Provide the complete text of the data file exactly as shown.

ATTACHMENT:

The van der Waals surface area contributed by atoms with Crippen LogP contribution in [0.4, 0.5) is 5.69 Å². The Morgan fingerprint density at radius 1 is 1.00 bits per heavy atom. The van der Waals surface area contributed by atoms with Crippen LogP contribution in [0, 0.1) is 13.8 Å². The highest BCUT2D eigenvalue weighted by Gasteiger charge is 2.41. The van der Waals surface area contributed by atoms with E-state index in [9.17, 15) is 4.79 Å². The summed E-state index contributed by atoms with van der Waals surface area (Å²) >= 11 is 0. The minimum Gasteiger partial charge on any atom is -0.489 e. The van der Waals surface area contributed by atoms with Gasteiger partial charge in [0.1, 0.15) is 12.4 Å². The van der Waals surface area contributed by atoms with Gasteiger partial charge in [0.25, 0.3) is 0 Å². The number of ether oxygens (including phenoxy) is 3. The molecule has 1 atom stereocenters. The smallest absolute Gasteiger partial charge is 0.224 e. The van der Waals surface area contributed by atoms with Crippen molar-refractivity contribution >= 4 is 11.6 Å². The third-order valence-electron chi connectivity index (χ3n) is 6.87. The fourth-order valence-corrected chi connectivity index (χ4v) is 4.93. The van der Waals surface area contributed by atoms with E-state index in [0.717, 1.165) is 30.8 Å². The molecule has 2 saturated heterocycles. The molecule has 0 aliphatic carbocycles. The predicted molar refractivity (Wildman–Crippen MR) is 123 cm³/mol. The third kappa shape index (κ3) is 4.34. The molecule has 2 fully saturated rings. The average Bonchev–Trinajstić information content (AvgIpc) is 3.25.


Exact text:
The van der Waals surface area contributed by atoms with Crippen LogP contribution in [0.4, 0.5) is 5.69 Å². The Morgan fingerprint density at radius 1 is 1.00 bits per heavy atom. The van der Waals surface area contributed by atoms with Crippen LogP contribution in [0, 0.1) is 13.8 Å². The highest BCUT2D eigenvalue weighted by Gasteiger charge is 2.41. The van der Waals surface area contributed by atoms with E-state index in [9.17, 15) is 4.79 Å². The summed E-state index contributed by atoms with van der Waals surface area (Å²) >= 11 is 0. The minimum Gasteiger partial charge on any atom is -0.489 e. The van der Waals surface area contributed by atoms with Gasteiger partial charge in [0.1, 0.15) is 12.4 Å². The van der Waals surface area contributed by atoms with Gasteiger partial charge in [0.25, 0.3) is 0 Å². The number of ether oxygens (including phenoxy) is 3. The molecule has 1 atom stereocenters. The smallest absolute Gasteiger partial charge is 0.224 e. The van der Waals surface area contributed by atoms with Crippen molar-refractivity contribution >= 4 is 11.6 Å². The third-order valence-electron chi connectivity index (χ3n) is 6.87. The fourth-order valence-corrected chi connectivity index (χ4v) is 4.93. The van der Waals surface area contributed by atoms with E-state index in [0.717, 1.165) is 30.8 Å². The molecule has 2 saturated heterocycles. The molecule has 0 aliphatic carbocycles. The predicted molar refractivity (Wildman–Crippen MR) is 123 cm³/mol. The third kappa shape index (κ3) is 4.34. The molecule has 2 fully saturated rings. The average Bonchev–Trinajstić information content (AvgIpc) is 3.25.